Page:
I already answered the first question “what is it?” now I must attempt to answer the question “what is it for?” Based on my understanding of Scripture and my understanding of God’s purpose in Creation I believe that God’s purpose in allowing the Fall is this: to show his infinite goodness, mercy, and forgiveness against the backdrop of the hideous effects of sin. This produces an understanding that humans would never have been able to grasp had there not been a Fall. This understanding allows created humans to worship and magnify God for his redemptive attributes and thus bring Him glory through an aspect that would not have existed without original sin. So then the purpose of the Fall is the magnification of God’s glory for his name’s sake from a perspective that would never have been known apart from the fall. On account of this all evil, all sin, and all other negative effects from the fall exist in order to magnify the Creator’s grace and mercy in light of the horrid ugliness of man’s sin. This purpose finds its physical and spiritual apex in the atonement of sin through the murder of the sinless, beautiful Savior for the sins of the murderous, spiritually hideous creatures whose grave could not hold the sinless One.
With the broad question now answered in my mind I asked myself the narrower question. “How do these majestically high Alps and deep valleys magnify the Creator?” As I looked out at the mountains I was amazed at the height of these Alps they seemed higher than the Rockies, higher than the mountains around Tahoe, higher than Mammoth, higher than Mt. Whitney. But as I thought about it I realized that these Alps were not any higher than some of the others that I had seen before, so the sheer height of the mountains could not be the source of my amazement something else had to be the culprit. Something else besides the peaks, which extended into the clouds, had to be blamed for the wonderment that I felt at seeing this sight.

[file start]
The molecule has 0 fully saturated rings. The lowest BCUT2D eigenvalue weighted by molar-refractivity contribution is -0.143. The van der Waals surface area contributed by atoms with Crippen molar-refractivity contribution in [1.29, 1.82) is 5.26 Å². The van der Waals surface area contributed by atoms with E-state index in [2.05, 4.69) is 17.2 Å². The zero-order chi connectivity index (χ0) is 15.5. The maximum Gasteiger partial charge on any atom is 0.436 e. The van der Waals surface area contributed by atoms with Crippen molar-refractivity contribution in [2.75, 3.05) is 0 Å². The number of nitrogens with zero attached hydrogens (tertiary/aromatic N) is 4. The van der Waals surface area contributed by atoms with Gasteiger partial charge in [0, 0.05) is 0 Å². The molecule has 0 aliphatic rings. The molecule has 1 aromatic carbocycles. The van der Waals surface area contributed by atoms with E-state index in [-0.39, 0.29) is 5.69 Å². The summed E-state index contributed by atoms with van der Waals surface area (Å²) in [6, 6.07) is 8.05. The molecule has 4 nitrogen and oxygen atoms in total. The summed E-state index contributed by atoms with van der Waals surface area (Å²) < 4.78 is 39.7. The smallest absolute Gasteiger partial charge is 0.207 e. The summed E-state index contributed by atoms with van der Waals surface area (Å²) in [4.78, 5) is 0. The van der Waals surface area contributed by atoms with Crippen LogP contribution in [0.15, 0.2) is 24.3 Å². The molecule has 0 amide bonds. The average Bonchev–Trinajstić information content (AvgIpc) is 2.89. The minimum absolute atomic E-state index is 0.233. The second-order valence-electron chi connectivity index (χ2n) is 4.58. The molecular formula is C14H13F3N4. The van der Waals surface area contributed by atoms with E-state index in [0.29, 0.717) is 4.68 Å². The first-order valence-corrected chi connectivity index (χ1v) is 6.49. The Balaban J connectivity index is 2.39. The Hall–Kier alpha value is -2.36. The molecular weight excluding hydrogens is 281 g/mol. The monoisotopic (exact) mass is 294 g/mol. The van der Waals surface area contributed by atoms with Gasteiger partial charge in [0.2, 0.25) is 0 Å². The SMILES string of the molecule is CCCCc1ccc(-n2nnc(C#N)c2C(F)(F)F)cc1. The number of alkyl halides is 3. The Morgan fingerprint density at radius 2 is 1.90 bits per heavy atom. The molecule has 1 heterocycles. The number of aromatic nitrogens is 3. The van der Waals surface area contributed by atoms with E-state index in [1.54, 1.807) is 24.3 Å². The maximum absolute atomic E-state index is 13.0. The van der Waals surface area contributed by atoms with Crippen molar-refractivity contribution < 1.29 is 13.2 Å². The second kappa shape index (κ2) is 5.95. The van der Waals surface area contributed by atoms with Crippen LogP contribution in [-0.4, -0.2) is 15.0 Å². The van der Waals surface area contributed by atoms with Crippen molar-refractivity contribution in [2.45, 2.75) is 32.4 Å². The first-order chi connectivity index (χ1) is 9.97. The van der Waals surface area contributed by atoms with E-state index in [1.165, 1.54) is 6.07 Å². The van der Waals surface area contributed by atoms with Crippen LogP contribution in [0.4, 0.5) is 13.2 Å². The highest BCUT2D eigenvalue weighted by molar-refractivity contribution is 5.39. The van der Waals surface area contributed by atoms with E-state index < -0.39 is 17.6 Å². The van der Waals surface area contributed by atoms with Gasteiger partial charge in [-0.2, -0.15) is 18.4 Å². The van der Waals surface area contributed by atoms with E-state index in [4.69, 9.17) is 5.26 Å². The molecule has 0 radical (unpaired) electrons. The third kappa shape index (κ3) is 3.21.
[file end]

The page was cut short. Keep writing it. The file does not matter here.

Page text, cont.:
Finally, it hit me! It was the valleys! It was the deep wide valleys that surrounded these mountains on all sides that showed the stark contrast between peak and plain. If the valleys were not surrounding these majestic risings of the earth there would be no distinction, and while they Rocky Mountains, Yosemite Valley, and Lake Tahoe are all amazing and beautiful and have their own set of majesty none of them match the sheer contrast in elevation from the eagle’s nest to the rabbit hole. So at this revelation experience (to be sure it was more common sense than a “revelation”) I thought of this world that we live in. If this world had never experienced pain, death, murder, kidnappings, hurricanes, car accidents, adultery, homosexuality, prostitution, pornography, physical deformity, martyrdom, the Holocaust, mental retardation, stubbed toes, and all other types of evil and sin, this world would never know the gross ugliness of its sin nor would it ever know the extent of the ultimate, complete sacrifice that the Son of God endured on Calvary.
A world that does not know despair, evil, and deformity is like looking at the Alps and not seeing the valleys. It is looking at the God of the universe without comprehending his mercy, grace, forgiveness, atonement, unconditional love, steadfastness, faithfulness, self-control, etc. and while that picture of God maybe utterly amazing it would fail to grasp the depth of his character. With the advent of sin and evil into the world came the advent of mercy and forgiveness. Thank the Lord for the Fall, thank the Lord for Hurricane Ike, thank the Lord for your sin because without them it would be impossible for us to understand the beautifulness of the Savior without the ugliness of sin just as it would be impossible for me to see the massive height of the Alps without the depths of the valleys.